You can either hand express, pump, or do a combination of the two.
Pumping can be incredibly useful.
As this study explains, some experts believe that pumping removes more milk than hand expression, making it a seemingly more efficient option.
But there’s also evidence that hand expression straight after birth may result in larger milk volumes.
Knowing how to hand express colostrum — the nutrient-packed liquid gold that is the very first milk you produce for your little one — appears to go a long way to help with your breastfeeding journey.
So rather than one method being better than the other, it’s about figuring out what’s best for you.
You may also start producing colostrum as soon as the first trimester of pregnancy.
Hand expressing while you’re still pregnant can help you practice for it down the line.
And if for any reason your milk production is late coming in — which could happen if you have a health condition like diabetes or if you have a cesarean birth — hand expressing early on can help.
You may even be able to store some for use when your baby is born.
There are some concerns that hand expression while you’re pregnant may result in premature labor.
The thinking behind this is that the extra oxytocin could spur contractions — but this is not a significant risk.
As this study tells us, the only kind of nipple stimulation that might lead to early labor involves using a hospital-grade pump for an extended period of time.
But if you’re concerned, it’s a good idea to talk with your healthcare provider to see what methods will work best for you.
We all have unique stories and needs.
How to manually hand express breast milk
Ready to get going? We’ll take you through the steps, by Dr. Jane Morton from the Stanford Children’s Hospital takes you through the steps.:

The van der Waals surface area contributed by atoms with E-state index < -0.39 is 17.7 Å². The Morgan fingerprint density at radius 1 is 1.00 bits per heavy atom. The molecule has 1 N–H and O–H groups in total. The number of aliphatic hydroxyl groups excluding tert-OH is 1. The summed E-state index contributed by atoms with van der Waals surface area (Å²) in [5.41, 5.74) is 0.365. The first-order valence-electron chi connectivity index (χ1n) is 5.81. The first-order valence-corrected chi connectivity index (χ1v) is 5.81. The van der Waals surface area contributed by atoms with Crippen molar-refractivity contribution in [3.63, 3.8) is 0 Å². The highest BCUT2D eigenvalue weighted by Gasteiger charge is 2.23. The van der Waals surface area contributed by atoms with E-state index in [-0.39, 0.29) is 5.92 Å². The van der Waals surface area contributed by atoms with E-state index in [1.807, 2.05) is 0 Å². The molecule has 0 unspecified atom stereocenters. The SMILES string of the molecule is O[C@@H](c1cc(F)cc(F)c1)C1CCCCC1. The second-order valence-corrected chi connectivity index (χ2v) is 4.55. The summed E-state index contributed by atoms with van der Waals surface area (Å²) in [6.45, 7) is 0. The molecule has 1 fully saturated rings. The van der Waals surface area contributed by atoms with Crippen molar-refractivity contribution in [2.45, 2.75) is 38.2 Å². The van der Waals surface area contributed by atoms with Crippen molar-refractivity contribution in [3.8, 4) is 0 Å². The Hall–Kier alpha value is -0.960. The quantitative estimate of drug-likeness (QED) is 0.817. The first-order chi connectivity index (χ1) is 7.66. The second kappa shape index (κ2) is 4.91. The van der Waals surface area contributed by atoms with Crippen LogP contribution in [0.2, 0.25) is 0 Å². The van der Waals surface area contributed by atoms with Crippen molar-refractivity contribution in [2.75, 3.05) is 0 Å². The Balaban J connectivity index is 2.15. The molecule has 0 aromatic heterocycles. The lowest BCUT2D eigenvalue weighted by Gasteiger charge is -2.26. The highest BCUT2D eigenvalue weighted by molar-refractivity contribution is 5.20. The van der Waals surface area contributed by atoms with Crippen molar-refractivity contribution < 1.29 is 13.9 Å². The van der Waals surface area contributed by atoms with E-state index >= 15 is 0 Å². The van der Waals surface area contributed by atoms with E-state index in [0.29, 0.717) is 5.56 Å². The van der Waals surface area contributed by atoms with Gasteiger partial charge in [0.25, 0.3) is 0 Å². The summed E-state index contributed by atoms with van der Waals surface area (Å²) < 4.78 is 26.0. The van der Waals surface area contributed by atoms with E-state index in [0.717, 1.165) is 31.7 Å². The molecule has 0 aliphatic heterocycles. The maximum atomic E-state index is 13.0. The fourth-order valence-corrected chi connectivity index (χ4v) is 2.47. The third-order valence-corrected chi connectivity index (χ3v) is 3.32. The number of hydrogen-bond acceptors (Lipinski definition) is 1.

- Get a container ready to collect your milk. (If you’re going to be storing the milk for later use, make sure the container is clean and sterilized.)
- Wash your hands well with soap and water.
- Breathe deeply. Relax. Get comfy. (Seriously, this step goes a long way. Don’t skip it.)
- Massage your breast for a few minutes.
- Some mamas find it can help to have their babies nearby. This bond is a miracle worker when it comes to getting milk flowing. And if your baby isn’t close, a picture or even a thought of them can help.
- You may want to bend forward so that gravity can help you with some of the work.
- With one hand, cup your breast in a C-shape. You should be close to your nipple but not touching it.
- Gently squeeze your finger and thumb together. This shouldn’t hurt. If it does, it’s a good idea to talk to your healthcare provider.
- Release and repeat a few times.
- Your milk should start flowing. And if it doesn’t, don’t stress. Try moving the position of your finger and thumb around to see if that helps, being careful to avoid squeezing your nipple itself.
- Once the flow slows, switch over to your other breast.
- Repeat until your milk flow slows down a lot or stops.
And if you’d like to go the breast pump route, or combine methods, here’s our complete guide.
All the best, mama!
If you need help along the way, reach out to your healthcare provider, friends, and Peanut community.
It’s totally normal to have an adjustment period.
And you don’t have to struggle through it alone.